NYPD officials blast bail reform laws after suspect who attacked officers is released

At a press conference with Mayor Bill de Blasio on Friday, Police Commissioner Dermot Shea expressed his frustration over the decision to release Quaran Campbell without bail, after Campbell was seen on video and body camera knocking a police officer unconscious who later required eight staples to the head, fracturing the orbital bones of a lieutenant and punching NYPD Chief Terence Monahan during a unity march followed by a counter-protest on the Brooklyn Bridge on Wednesday.

“There needs to be consequences for people that just have no regard for laws,” Shea said. 

NYPD: Suspect in custody for cane attack on cops on Brooklyn Bridge

The man seen on video attacking an NYPD officer with a cane during a confrontation with protesters as a peace march crossed the Brooklyn Bridge is a member of an anarchist group that has infiltrated the Black Lives Matter movement, according to NYPD Chief of Dept. Terrence Monahan.

The Manhattan Assistant DA had requested that Campbell’s bail be set at $75,000, but the judge set the assailant free, leaning Monahan to tweet that “Judge Robert Rosenthal’s reckless decision to release Mr. Campbell WITHOUT BAIL endangers every New Yorker and the officers who risk it all to protect them.”
 

In a statement to FOX 5 NY, New York Courts Spokesman Lucian Chalfen wrote: “Judges have wide latitude and discretion, this was the first arrest for this defendant and obviously the judge was satisfied that supervised release would ensure the defendant's return to court.”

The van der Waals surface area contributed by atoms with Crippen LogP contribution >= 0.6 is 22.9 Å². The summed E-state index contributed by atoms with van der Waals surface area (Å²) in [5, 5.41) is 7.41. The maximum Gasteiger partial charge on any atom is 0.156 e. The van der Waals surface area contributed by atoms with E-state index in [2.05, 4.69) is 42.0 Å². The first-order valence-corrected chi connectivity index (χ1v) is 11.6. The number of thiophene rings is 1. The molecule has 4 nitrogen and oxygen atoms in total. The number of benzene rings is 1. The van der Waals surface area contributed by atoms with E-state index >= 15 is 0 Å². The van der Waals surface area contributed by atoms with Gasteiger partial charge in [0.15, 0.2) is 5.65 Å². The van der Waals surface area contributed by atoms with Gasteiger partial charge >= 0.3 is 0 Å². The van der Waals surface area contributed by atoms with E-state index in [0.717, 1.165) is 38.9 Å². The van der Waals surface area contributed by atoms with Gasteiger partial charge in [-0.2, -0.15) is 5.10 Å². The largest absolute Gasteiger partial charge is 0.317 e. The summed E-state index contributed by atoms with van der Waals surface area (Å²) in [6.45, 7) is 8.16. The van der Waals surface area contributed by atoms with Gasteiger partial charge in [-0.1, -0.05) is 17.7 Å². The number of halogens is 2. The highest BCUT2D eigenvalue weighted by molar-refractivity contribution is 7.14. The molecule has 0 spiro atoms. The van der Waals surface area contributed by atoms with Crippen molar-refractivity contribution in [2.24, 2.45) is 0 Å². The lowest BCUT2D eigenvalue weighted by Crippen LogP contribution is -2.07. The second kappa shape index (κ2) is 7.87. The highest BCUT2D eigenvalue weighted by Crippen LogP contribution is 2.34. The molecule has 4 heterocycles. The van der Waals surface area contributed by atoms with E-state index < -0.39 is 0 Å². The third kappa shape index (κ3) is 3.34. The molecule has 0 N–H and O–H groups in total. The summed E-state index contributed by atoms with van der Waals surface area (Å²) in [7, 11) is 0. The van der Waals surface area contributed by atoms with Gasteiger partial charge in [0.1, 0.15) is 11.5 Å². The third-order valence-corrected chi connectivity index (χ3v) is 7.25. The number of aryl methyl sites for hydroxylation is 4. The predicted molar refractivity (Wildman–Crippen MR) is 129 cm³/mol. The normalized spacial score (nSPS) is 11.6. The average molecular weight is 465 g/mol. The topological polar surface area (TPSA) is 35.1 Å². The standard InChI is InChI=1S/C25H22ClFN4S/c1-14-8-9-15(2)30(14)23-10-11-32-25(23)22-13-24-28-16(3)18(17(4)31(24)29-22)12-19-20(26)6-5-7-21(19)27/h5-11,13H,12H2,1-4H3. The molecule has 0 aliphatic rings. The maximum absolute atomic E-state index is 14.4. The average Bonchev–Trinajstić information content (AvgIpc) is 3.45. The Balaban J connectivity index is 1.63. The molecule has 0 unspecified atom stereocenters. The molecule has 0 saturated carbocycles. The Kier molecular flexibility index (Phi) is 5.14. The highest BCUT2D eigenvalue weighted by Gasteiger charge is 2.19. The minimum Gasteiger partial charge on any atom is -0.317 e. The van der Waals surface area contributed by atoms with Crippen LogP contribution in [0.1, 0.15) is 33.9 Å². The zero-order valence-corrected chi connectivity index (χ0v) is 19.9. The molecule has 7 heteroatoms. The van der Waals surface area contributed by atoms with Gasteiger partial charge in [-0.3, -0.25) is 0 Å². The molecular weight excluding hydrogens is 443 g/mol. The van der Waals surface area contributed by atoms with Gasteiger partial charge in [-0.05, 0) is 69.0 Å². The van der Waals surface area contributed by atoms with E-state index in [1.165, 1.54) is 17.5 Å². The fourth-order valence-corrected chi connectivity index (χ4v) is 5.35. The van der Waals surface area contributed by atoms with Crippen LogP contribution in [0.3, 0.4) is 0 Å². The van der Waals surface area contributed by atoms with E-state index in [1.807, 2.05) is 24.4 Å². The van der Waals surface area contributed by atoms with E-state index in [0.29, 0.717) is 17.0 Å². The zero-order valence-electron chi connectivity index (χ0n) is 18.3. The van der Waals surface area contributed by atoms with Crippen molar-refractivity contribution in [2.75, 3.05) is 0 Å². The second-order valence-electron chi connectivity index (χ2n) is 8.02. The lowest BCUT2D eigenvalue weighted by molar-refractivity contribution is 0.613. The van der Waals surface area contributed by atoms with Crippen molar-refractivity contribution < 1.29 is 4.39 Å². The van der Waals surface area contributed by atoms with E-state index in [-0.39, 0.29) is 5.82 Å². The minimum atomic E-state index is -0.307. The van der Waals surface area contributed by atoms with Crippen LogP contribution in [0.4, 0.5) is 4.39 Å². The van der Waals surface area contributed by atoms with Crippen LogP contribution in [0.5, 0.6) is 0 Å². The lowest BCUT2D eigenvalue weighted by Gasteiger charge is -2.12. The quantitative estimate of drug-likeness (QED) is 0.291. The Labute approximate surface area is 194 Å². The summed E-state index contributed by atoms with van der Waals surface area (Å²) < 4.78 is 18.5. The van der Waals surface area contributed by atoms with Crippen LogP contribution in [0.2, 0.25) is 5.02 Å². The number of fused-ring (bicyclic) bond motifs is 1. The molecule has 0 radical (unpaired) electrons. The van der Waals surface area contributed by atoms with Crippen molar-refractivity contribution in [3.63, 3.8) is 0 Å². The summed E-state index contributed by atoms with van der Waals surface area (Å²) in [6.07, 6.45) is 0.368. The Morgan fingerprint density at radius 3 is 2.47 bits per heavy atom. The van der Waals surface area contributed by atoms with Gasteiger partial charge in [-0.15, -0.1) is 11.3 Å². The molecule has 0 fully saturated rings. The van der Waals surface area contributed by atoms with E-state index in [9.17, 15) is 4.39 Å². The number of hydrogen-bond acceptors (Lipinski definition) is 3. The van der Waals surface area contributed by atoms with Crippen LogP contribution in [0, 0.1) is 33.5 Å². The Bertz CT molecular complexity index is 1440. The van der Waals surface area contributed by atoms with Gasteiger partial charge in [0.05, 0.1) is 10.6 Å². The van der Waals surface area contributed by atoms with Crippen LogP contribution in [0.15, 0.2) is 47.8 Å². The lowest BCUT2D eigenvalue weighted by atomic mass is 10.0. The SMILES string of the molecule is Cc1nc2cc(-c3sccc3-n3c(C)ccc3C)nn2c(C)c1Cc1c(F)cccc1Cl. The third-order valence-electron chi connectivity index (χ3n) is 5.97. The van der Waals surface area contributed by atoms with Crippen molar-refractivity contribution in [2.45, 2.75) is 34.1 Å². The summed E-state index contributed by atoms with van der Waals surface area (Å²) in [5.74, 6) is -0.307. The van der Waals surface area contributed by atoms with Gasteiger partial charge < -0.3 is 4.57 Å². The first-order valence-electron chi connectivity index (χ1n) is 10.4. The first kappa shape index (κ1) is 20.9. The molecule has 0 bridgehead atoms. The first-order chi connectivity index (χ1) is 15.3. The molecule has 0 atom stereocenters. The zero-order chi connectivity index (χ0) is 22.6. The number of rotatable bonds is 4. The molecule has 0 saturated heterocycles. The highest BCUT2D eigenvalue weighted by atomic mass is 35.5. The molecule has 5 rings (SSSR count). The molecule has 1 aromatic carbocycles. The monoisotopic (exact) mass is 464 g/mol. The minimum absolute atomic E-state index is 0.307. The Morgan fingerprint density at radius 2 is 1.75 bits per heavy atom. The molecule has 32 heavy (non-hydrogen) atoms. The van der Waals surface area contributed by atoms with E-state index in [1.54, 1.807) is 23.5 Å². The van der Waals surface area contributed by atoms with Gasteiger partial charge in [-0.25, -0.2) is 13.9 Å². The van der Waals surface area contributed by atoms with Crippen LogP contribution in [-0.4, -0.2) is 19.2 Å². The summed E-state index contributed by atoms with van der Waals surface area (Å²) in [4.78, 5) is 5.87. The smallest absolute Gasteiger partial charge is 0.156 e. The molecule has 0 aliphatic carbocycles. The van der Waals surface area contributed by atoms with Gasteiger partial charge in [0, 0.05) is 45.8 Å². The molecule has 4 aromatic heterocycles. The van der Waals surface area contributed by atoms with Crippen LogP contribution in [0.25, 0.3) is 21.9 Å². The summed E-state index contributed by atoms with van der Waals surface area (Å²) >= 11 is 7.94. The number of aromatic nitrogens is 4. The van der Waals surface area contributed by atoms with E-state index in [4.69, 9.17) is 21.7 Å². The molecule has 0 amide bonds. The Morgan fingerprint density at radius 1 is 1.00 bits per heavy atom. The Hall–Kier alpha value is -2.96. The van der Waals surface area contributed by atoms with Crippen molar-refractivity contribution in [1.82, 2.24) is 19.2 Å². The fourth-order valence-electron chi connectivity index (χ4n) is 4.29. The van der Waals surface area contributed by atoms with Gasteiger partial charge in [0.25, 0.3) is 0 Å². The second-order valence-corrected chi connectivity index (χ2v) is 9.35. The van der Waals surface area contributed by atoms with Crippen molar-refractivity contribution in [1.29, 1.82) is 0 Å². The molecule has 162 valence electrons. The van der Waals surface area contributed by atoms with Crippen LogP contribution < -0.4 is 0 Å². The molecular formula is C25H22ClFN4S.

“New York state is an outlier in the country in that the only factor that can be considered in whether or not someone should have bail set is whether or not they should return to court,” said Lucy Lang, Director of John Jay College’s Institute for Innovation in Protection.

According to Lang, most other states allow a judge to factor in whether or not an individual is a potential danger to the community in their bail decision. 

“There is a reasonable concern in the advocacy community that an assessment of dangerousness can quickly become a proxy for race,” Lang said.

So far, the NYPD’s data has failed to show that those released during the COVID-19 pandemic are responsible for the recent spike in crime. 

The attorney for the man charged with assaulting the three police officers declined to comment. 

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